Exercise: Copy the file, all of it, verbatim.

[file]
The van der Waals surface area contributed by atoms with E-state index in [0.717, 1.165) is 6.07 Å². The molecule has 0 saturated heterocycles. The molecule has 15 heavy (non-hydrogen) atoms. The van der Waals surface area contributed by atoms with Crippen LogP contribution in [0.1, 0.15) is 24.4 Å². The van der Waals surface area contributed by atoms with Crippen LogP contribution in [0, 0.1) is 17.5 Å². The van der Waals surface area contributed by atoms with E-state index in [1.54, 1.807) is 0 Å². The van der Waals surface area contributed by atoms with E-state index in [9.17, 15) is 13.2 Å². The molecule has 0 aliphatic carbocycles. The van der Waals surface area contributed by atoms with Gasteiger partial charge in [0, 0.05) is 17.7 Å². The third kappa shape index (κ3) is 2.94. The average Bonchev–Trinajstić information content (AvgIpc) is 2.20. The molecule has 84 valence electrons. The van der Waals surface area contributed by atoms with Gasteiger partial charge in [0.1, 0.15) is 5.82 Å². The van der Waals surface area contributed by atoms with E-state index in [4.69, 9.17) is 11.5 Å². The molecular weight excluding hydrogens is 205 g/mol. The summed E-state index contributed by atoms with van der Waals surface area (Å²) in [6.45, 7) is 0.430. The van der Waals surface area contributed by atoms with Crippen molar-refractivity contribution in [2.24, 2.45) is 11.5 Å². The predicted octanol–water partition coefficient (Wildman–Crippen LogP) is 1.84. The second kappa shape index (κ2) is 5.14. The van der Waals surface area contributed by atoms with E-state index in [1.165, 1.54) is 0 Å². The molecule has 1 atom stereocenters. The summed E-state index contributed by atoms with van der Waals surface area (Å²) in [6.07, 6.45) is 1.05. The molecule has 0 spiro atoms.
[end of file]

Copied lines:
The van der Waals surface area contributed by atoms with E-state index in [0.717, 1.165) is 6.07 Å². The molecule has 0 saturated heterocycles. The molecule has 15 heavy (non-hydrogen) atoms. The van der Waals surface area contributed by atoms with Crippen LogP contribution in [0.1, 0.15) is 24.4 Å². The van der Waals surface area contributed by atoms with Crippen LogP contribution in [0, 0.1) is 17.5 Å². The van der Waals surface area contributed by atoms with E-state index in [1.54, 1.807) is 0 Å². The van der Waals surface area contributed by atoms with E-state index in [9.17, 15) is 13.2 Å². The molecule has 0 aliphatic carbocycles. The van der Waals surface area contributed by atoms with Gasteiger partial charge in [0, 0.05) is 17.7 Å². The third kappa shape index (κ3) is 2.94. The average Bonchev–Trinajstić information content (AvgIpc) is 2.20. The molecule has 84 valence electrons. The van der Waals surface area contributed by atoms with Gasteiger partial charge in [0.1, 0.15) is 5.82 Å². The van der Waals surface area contributed by atoms with E-state index in [4.69, 9.17) is 11.5 Å². The molecular weight excluding hydrogens is 205 g/mol. The summed E-state index contributed by atoms with van der Waals surface area (Å²) in [6.45, 7) is 0.430. The van der Waals surface area contributed by atoms with Crippen molar-refractivity contribution in [2.24, 2.45) is 11.5 Å². The predicted octanol–water partition coefficient (Wildman–Crippen LogP) is 1.84. The second kappa shape index (κ2) is 5.14. The van der Waals surface area contributed by atoms with E-state index in [1.165, 1.54) is 0 Å². The molecule has 1 atom stereocenters. The summed E-state index contributed by atoms with van der Waals surface area (Å²) in [6.07, 6.45) is 1.05. The molecule has 0 spiro atoms.